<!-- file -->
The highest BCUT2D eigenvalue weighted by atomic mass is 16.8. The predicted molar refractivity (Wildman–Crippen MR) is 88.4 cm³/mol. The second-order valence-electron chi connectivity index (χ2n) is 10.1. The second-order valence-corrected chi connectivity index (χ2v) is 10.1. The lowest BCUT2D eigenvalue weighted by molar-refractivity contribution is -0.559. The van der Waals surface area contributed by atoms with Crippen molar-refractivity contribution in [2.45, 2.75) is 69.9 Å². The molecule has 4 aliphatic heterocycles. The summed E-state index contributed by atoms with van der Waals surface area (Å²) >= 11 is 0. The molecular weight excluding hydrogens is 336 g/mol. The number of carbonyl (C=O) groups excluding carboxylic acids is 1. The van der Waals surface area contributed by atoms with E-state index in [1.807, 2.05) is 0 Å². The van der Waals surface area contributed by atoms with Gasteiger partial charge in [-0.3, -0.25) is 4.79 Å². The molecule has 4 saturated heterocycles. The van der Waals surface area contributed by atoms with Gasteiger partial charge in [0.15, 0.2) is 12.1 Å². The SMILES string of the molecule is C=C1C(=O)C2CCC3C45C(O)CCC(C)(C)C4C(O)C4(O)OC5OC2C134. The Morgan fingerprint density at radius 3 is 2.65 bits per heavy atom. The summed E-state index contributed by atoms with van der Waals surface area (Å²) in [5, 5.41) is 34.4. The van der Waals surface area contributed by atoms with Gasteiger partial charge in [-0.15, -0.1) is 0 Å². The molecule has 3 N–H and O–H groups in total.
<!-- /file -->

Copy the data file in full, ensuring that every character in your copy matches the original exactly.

The highest BCUT2D eigenvalue weighted by atomic mass is 16.8. The predicted molar refractivity (Wildman–Crippen MR) is 88.4 cm³/mol. The second-order valence-electron chi connectivity index (χ2n) is 10.1. The second-order valence-corrected chi connectivity index (χ2v) is 10.1. The lowest BCUT2D eigenvalue weighted by molar-refractivity contribution is -0.559. The van der Waals surface area contributed by atoms with Crippen molar-refractivity contribution in [2.45, 2.75) is 69.9 Å². The molecule has 4 aliphatic heterocycles. The summed E-state index contributed by atoms with van der Waals surface area (Å²) >= 11 is 0. The molecular weight excluding hydrogens is 336 g/mol. The number of carbonyl (C=O) groups excluding carboxylic acids is 1. The van der Waals surface area contributed by atoms with E-state index in [1.807, 2.05) is 0 Å². The van der Waals surface area contributed by atoms with Gasteiger partial charge in [-0.3, -0.25) is 4.79 Å². The molecule has 4 saturated heterocycles. The van der Waals surface area contributed by atoms with Gasteiger partial charge in [0.15, 0.2) is 12.1 Å². The SMILES string of the molecule is C=C1C(=O)C2CCC3C45C(O)CCC(C)(C)C4C(O)C4(O)OC5OC2C134. The Morgan fingerprint density at radius 3 is 2.65 bits per heavy atom. The summed E-state index contributed by atoms with van der Waals surface area (Å²) in [5, 5.41) is 34.4. The van der Waals surface area contributed by atoms with Gasteiger partial charge in [-0.15, -0.1) is 0 Å². The molecule has 3 N–H and O–H groups in total.